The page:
The TPA time limit for acute stroke causes mass chaos in the ER

I hate acute strokes. There are several reasons for it. Most of them are logistical. First, everyone gets into a tizzy because of the 3 (or 4.5) hour time limit after the onset of symptoms that which TPA can be given and hopefully improve the patient’s outcome. Unfortunately, this time limit (and the data for TPA’s efficacy is only OK at best) causes mass chaos and annoyance.

First, one has to establish 100% what the exact time of onset was. This is not easy most of the time. I would say about 80% of “acute” strokes brought in by EMS turn out to not be within that window. It takes more than just saying “when did the symptoms start?”

Often the patient is elderly and demented. Often they live alone. Often there were milder symptoms before that were ignored or unrealized. Occasionally the person has hemi-neglect and can’t really say when things started. Sometimes there is alcohol on board. Sometimes the symptoms are on top of pre-existing stroke damage and it is hard to tell if it is really new or worse. Sometimes patients probably had a seizure at onset and that prevents them from getting TPA.

All these things make history taking a royal pain in the ass. And remember, it must be done quick! The exam can be hard too. Sometimes the patient can’t reliably follow commands or there is a language barrier. Sometimes the patient’s preexisting abnormal findings make it hard to tell if something is old or not. Sometimes the person is so out of it the whole thing is a waste of time.

Second, once you are sure it is a stroke, you have to hustle. If the person came in within one hour, no prob. But if 2 have passed (or 3.5 in a younger patient eligible for the 4.5 hour window), it is tough. The bloods have to be sent off.  Blood pressure  may have to be corrected. You have to zoom the patient over to CT and get it read. You have to get consent (often from a family member who is on the telephone), as well as the worst  part of all. That would be calling the neurologist.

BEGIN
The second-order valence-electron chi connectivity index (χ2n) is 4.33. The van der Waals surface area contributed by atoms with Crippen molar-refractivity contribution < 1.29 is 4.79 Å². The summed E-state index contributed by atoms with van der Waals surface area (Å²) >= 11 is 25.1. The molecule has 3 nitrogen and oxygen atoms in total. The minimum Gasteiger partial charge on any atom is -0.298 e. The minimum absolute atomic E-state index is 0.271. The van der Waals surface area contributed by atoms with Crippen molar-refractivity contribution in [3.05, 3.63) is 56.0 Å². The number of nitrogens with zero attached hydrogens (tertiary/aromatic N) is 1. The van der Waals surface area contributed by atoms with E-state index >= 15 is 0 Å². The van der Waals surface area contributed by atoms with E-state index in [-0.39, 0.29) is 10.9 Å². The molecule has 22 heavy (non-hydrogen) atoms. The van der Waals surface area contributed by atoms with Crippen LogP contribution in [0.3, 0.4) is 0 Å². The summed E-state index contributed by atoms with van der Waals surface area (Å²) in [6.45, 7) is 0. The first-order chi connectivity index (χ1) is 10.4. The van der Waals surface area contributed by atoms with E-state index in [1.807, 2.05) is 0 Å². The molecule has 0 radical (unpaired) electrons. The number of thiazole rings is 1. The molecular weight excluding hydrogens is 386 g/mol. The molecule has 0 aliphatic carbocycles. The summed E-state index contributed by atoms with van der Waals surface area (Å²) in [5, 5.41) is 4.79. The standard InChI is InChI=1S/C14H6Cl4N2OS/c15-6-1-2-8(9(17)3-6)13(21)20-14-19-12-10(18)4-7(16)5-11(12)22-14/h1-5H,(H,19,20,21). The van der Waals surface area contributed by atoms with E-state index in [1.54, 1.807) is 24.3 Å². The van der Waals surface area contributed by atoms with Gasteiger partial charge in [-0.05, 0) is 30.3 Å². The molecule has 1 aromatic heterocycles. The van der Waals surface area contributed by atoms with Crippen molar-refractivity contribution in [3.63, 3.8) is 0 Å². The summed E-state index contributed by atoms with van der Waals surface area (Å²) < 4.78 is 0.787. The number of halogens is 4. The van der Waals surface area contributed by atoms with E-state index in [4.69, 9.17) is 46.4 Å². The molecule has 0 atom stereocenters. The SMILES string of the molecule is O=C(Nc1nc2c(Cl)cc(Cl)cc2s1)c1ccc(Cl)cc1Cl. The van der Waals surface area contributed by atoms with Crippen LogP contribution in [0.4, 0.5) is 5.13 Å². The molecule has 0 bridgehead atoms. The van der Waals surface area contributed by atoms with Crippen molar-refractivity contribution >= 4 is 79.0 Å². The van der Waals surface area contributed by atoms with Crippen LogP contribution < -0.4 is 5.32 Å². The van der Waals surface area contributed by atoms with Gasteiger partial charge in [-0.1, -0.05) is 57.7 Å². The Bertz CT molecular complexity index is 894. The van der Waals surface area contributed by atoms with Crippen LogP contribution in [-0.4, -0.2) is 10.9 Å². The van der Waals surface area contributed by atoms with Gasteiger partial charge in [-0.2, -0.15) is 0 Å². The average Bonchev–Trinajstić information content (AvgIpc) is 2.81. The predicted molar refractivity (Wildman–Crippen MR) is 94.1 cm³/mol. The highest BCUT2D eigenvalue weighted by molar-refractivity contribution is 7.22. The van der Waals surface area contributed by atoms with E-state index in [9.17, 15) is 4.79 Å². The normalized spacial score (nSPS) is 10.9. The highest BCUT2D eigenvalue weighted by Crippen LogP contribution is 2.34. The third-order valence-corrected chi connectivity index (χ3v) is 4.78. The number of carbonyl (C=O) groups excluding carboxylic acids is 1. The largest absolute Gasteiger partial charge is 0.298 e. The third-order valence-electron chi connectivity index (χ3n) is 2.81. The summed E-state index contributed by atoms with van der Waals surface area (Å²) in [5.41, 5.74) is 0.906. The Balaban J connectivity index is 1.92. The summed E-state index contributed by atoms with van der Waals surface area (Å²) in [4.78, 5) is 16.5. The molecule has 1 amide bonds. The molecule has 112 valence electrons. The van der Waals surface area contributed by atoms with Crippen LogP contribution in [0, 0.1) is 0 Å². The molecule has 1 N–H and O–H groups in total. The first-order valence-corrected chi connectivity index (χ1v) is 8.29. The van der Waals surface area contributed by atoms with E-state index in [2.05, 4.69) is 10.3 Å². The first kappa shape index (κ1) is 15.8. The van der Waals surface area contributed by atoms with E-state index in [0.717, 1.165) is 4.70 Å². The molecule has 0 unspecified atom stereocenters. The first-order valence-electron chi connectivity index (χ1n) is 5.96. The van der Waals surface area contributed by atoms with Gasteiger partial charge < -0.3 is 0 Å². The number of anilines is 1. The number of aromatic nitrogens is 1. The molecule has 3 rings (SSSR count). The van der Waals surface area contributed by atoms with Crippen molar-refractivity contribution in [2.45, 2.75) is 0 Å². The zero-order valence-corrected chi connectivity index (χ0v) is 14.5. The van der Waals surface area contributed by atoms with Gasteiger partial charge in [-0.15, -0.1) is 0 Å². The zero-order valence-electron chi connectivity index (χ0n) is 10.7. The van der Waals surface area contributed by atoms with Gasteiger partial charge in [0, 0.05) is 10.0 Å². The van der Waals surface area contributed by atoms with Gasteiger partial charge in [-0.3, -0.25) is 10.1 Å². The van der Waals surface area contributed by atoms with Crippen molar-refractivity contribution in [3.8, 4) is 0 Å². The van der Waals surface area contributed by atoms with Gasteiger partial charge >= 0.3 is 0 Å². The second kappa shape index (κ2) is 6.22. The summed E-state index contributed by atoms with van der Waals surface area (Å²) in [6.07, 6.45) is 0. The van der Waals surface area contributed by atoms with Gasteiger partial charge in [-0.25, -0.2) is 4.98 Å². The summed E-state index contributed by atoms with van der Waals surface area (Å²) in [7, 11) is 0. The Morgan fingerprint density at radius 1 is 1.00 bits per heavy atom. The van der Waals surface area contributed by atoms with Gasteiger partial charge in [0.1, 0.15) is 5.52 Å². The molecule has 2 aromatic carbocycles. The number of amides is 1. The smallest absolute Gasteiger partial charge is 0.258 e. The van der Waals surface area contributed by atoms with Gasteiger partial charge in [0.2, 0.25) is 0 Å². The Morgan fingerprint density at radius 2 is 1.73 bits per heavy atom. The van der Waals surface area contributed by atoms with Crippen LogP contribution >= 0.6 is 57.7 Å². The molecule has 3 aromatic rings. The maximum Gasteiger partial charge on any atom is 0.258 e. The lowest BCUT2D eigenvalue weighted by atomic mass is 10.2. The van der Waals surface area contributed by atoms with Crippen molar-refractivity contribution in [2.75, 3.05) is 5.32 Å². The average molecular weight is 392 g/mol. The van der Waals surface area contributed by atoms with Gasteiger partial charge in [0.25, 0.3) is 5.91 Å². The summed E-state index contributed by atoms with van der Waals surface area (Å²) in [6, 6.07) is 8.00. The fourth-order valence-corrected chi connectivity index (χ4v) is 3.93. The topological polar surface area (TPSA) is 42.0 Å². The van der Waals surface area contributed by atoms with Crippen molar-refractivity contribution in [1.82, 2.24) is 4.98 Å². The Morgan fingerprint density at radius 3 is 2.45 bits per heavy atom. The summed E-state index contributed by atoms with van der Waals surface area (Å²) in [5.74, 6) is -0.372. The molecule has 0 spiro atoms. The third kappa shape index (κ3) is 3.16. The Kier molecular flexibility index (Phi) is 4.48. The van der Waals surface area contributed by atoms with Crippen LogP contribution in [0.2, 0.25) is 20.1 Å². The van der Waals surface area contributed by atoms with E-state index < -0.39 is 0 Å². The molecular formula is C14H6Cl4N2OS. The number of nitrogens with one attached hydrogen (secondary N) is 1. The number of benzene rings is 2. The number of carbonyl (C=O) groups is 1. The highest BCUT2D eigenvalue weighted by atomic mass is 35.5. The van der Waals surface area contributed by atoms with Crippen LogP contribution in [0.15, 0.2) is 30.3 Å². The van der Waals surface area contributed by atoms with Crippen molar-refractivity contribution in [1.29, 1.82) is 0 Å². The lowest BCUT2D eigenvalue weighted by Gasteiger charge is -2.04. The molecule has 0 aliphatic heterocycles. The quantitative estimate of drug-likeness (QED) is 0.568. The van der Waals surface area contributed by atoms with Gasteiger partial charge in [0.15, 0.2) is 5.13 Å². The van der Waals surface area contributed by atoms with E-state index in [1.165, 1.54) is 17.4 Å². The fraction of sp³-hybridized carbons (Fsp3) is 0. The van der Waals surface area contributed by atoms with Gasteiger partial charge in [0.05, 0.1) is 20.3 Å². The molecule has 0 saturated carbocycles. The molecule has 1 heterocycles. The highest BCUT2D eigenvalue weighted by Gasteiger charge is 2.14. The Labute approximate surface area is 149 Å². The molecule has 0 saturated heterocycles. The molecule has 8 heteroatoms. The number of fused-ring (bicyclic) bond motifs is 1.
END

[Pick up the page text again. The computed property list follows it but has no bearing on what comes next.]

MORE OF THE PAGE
Many hospitals (like mine) require that the giving of TPA is a two-doctor job – and one is the neurologist. I think mostly because neurologists are the best at making sure it really is a stoke. In many cases it is pretty obvious, but in the borderline, more challenging cases, they are much more astute than me at teasing out the minutiae from the history and subtle exam findings. This is important because TPA has a big risk; bleeding like stink. Turn a ischemic stoke into a hemorrhagic one and you’ve screwed the patient royally. Cause a bleed in someone who really was not having a stoke? You are so screwed it is not even funny.

Anyway, calling the neurologist sucks. Why? The same reason it sucks for everyone else. They have to drop whatever it is they are doing and come flying in. As you can guess, strokes that happen at 2am are truly unwelcome. They hate to get awoken, and I hate to wake them. Even if it is during the day, they have to abandon their rounds or their patients in the office to come in. Of course I know it sucks (it wrecks my rhythm too) but part of me is just like, “You guys did the research for this stuff and published the papers and made it standard of care.”

Regardless, one cannot explain how grumpy and unpleasant to deal with the neurologist is at 4am. If anything is out of place, if the flow of things is not perfectly smooth, or if the nurses don’t have everything ready for them, it’s freak-out time. God forbid if the diagnosis is wrong. Or if they feel the symptoms started earlier and the patient is out of the window. Or if it turns out the patient has some contraindication to getting the drug. Lets just say the discussion between the doctors is not pleasant.

All this is bad enough but what really takes the cake is that the treatment is not very good. The data in the big studies is sub-par (certainly compared to many other treatments for things we do). Even under the best of circumstances (which seem to almost never occur) the improvement the patient gets is only moderate (and even worse during the 3-4.5 hour window). Of course, that may be significant in the long run for the patient’s functioning but a good part of the time, they don’t improve at all.

Add that in with the people who bleed and you have a treatment that few people are enthusiastic about. Of course this leads to another part, the giving or not giving of TPA in acute stroke is a huge lawsuit waiting to happen. If you give it and the person does poorly, you get sued. If you don’t give it and the person does worse, you get sued. So, I say please invent something better for strokes.

Finally, of course, I hate it for what it does to patients. It can be truly devastating and the costs to the patient, family, and society is staggering.

ER Stories is an emergency physician who blogs at his self-titled site, ER Stories.

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